THOUSAND OAKS, California, Dec 11 (Reuters) - Steve Stricker was a little perplexed after winning the PGA Tour’s Comeback Player of the Year award on Tuesday for the second successive season.
The American world number four was selected in balloting by his fellow competitors over a group including compatriots Rocco Mediate and Brian Bateman.
“It is an honour to win this for the second straight year,” Stricker, 40, told reporters during the build-up to this week’s Target World Challenge. “I don’t know how I did it, but it is an honour to be voted by your peers.
“But I don’t know if the award has the correct name or not. I mean, I won this last year and I don’t know what I did to deserve it again this year. I thought you would have to stink at golf for a while, which I did for last year.
“I was thinking about what I would have to do to win this three years in a row. I don’t know if I did that if I’d be out of this ballot and maybe be on the Player of the Year ballot, which would be nice.”
Stricker climbed from 162nd in the 2005 PGA Tour money list to 34th last year. This season, he finished in fourth spot with earnings of $4,663,077, after winning his fourth Tour title at the Barclays Classic in August.
Despite soaring to a career-high fourth in the world rankings, he does not bracket himself as an elite player alongside top-ranked Tiger Woods and others such as Phil Mickelson, Vijay Singh, Ernie Els and Retief Goosen.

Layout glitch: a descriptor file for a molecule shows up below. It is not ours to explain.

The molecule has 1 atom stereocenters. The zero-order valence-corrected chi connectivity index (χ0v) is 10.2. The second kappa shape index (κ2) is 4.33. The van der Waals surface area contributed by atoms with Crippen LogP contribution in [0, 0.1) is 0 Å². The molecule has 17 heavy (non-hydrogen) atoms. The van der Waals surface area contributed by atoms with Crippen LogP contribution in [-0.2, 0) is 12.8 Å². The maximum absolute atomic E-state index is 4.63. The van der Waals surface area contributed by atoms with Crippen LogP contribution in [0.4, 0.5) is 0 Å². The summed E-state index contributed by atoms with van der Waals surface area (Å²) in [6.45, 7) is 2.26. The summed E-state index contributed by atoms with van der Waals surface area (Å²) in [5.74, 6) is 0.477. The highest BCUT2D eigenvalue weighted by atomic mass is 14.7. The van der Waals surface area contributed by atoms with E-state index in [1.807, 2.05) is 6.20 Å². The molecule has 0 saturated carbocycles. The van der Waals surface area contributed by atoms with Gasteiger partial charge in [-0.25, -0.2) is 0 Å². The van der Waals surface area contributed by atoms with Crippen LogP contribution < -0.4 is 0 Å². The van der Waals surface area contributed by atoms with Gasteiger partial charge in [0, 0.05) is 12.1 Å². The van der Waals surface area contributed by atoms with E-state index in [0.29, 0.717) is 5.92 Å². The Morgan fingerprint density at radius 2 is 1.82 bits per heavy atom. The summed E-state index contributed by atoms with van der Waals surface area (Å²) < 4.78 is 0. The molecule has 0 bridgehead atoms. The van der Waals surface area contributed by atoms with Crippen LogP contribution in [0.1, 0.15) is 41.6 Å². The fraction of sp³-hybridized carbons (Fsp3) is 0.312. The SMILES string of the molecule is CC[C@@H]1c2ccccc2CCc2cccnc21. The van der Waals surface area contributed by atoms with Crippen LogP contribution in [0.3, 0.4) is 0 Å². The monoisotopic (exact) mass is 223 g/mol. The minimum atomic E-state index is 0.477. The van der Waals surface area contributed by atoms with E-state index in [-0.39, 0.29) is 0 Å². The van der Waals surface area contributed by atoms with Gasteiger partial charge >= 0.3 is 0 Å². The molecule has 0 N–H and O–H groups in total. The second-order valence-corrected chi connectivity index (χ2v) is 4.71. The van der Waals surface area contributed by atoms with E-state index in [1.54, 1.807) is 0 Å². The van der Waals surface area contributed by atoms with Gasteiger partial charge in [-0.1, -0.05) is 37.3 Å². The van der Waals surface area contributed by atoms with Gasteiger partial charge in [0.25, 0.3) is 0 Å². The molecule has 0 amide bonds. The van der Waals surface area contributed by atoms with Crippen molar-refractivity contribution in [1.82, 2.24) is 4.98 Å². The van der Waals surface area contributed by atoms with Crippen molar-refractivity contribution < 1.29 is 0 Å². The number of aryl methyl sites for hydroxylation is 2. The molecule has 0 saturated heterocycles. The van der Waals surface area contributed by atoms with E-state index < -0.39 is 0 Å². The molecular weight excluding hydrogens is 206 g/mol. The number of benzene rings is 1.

“We’ve always looked at them that way, as the ‘Big Four’ or the ‘Big Five’, whatever you want to say,” he added.
“I’ve had two good years and I’ve just snuck in there. I don’t see myself as that, no, I don’t.”
Stricker will tee off with tournament host Woods in Thursday’s first round at Sherwood Country Club and accepts the game’s leading player is well ahead of his rivals.
“Just playing with him toward the end of the season and watching what he does and what he’s capable of kind of blows me away at times,” Stricker said of Woods.
“I realised that back in ‘97 when I first played with him. I played with him at AT&T (the Pebble Beach National Pro-Am) and I was coming off a good year in ‘96 and I looked at him to see how I could stack up.
“I didn’t stack up very well then, and I don’t stack up very well now. But there’s ways that you have to try to beat him and that’s just play your own game.
“Try to shoot the lowest score possible but do it in your own way and don’t get caught up into how he does it. If you start to watch what he does, that’s a no-no because you need to be paying attention to your own game.” (Editing by Ed Osmond)